Apparently, that issue has been resolved.

Brett Dawson of The Oklahoman:

Kanter said on Sunday that the team has worked out an arrangement to allow him to travel to games in Toronto and Mexico City even without a passport.

It always seemed highly likely Kanter would get to Toronto and Mexico City. He’s a high-profile millionaire working for a billion-dollar company.

Report: Carmelo Anthony’s camp ‘cautiously optimistic’ Knicks will trade him by Monday

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In July, Carmelo Anthony was reportedly confident he’d be traded to the Rockets.

That optimism always seemed misguided. A couple months later, with Anthony still on the Knicks, it looks downright foolish.

Yet…

Frank Isola of the New York Daily News:

Anthony’s camp is cautiously optimistic that a deal will be struck before Monday, and trying not to think about the potential media circus that will take place if Carmelo is still with the Knicks.

It’s more likely Anthony’s confidants are hopeful than optimistic. If they’re actually optimistic, they’re very likely to be disappointed.

If Anthony hasn’t been traded by now, what will change between now and Monday? Houston still must find a taker for Ryan Anderson, and that’s no easy task – not without relinquishing sweeteners more valuable than Anthony. I suppose Anthony could waive his no-trade clause for additional teams, but it’s late for a deal to come together.

Hopefully for Anthony, his advisors aren’t pinning everything on a longshot trade and are helping him craft answers to the numerous questions he’ll face at media day next week – likely in New York.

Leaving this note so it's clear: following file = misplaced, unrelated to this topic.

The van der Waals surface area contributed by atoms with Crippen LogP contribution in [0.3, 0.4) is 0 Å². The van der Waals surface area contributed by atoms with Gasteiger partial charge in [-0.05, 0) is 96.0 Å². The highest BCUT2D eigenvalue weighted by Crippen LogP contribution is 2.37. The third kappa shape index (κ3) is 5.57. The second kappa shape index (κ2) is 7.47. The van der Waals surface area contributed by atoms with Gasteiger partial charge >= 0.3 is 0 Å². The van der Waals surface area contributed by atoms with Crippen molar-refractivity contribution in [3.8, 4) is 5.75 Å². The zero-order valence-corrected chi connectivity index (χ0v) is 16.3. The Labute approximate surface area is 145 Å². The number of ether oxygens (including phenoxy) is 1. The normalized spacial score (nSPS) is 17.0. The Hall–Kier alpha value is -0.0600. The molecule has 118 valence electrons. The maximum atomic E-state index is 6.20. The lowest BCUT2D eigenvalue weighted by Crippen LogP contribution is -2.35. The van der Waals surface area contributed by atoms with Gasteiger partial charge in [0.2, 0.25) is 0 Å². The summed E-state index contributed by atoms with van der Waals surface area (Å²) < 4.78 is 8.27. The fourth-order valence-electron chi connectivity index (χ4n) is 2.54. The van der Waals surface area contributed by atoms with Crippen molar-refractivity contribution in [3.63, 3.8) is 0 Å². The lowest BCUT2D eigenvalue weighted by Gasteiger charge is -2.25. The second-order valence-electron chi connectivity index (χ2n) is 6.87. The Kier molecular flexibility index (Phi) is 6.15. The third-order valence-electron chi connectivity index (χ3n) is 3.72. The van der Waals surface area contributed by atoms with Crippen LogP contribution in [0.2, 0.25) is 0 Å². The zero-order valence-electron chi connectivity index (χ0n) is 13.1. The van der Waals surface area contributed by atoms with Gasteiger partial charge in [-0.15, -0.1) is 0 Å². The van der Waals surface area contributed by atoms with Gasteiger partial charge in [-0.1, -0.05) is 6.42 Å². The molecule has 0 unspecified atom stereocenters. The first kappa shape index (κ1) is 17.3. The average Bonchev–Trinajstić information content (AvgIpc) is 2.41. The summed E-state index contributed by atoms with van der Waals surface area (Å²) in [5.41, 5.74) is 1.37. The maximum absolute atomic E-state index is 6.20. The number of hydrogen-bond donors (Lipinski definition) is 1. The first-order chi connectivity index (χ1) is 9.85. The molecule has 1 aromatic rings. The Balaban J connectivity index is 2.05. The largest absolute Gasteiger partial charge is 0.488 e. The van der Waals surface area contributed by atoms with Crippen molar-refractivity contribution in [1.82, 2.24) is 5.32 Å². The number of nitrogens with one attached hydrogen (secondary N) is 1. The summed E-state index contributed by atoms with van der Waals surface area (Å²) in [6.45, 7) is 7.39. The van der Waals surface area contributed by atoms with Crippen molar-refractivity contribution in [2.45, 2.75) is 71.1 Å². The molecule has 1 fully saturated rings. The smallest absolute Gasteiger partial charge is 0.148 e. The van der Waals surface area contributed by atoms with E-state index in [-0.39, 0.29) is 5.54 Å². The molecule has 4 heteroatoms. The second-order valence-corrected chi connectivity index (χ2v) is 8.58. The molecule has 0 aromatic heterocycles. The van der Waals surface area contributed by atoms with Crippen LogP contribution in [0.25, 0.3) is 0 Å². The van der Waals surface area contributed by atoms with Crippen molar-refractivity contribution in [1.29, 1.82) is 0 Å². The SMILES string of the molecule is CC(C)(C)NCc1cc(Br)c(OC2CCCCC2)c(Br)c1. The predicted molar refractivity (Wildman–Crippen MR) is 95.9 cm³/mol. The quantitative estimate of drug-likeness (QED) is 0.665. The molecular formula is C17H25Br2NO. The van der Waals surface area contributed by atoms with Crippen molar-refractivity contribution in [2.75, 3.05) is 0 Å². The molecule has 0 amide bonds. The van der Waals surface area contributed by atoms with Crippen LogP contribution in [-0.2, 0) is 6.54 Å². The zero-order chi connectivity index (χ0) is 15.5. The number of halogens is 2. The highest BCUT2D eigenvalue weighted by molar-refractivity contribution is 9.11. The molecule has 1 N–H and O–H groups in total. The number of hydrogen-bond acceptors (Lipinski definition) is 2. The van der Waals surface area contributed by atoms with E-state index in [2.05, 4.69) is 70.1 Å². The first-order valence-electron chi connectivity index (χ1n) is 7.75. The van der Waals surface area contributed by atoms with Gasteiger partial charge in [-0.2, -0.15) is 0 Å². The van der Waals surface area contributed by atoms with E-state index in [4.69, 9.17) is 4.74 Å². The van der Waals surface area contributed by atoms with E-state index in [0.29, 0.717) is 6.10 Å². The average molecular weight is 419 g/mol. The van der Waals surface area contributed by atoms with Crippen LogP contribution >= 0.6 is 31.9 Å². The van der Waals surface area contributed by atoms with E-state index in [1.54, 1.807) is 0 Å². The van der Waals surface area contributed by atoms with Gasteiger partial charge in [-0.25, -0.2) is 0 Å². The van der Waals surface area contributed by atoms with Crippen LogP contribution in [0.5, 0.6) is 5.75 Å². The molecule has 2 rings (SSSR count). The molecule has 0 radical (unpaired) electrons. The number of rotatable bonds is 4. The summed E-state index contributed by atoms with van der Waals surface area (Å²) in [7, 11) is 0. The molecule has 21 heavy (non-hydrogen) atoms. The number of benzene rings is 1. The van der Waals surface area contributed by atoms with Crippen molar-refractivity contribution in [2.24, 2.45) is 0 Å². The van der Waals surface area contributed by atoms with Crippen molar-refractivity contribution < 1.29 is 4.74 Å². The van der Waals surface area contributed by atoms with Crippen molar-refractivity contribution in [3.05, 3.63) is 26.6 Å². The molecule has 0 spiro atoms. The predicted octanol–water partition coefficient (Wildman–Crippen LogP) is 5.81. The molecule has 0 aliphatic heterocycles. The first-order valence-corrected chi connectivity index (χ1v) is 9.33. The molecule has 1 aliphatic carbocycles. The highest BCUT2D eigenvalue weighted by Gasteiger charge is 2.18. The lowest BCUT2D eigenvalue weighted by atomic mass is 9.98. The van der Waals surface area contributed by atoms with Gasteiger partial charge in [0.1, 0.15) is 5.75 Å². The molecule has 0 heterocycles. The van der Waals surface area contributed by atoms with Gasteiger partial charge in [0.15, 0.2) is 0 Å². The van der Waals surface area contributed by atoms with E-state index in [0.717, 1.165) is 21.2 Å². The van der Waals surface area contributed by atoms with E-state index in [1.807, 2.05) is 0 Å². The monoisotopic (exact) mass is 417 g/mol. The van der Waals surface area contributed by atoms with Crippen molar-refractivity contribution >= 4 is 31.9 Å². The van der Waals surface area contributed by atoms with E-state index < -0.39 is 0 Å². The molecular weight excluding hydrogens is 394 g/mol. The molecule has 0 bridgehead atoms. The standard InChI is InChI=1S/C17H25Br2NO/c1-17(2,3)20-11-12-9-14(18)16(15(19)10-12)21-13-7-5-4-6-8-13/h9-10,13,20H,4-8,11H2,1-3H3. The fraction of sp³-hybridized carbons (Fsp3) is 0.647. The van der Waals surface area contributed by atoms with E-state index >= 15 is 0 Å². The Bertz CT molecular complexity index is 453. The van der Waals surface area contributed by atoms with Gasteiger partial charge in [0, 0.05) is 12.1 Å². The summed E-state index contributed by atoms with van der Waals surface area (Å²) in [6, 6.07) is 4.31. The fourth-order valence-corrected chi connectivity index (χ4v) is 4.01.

Rick Pitino predicts NBA draft will accept high schoolers within two years

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Once an advocate of increasing the age minimum and a willing accepter of one-and-done, NBA commissioner Adam Silver sounded more open about allowing high school players to declare for the NBA draft.

The new Collective Bargaining Agreement left the issue open, but Louisville coach Rick Pitino predicts change is coming – relatively soon.

Pitino, via ESPN:

When I was at Kentucky, I had seven high school basketball players, told me they were coming, and instead, they went to the pros out of high school. And by the way, I think that rule is going to change back to that. I think high school players are going to be able to go pro again.

I think the commissioner is probably going to do it within two years.

Does Pitino know something? With decades of experience in the NBA and college, he could have many contacts with inside information. It’s certainly imperative for devising a recruiting strategy to know how this rule will change.

It’s also possible Pitino saw Silver’s comments, like any outsider could have, and is making a relatively blind guess.

But the possibility of inside information makes his comments more intriguing.

Warriors executive: Golden State rejected richer jersey-ad offers

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The Warriors are charging $60 million over three years for their jersey ads – about double what any other NBA team is getting.

Golden State chief marketing officer Chip Bowers, via Darren Rovell of ESPN:

“We actually had multiple finalists,” Warriors chief marketing officer Chip Bowers said. “This was not the biggest deal that we were offered.”

Bowers said the team felt it was important for the deal to be with a worldwide brand.

Light years ahead.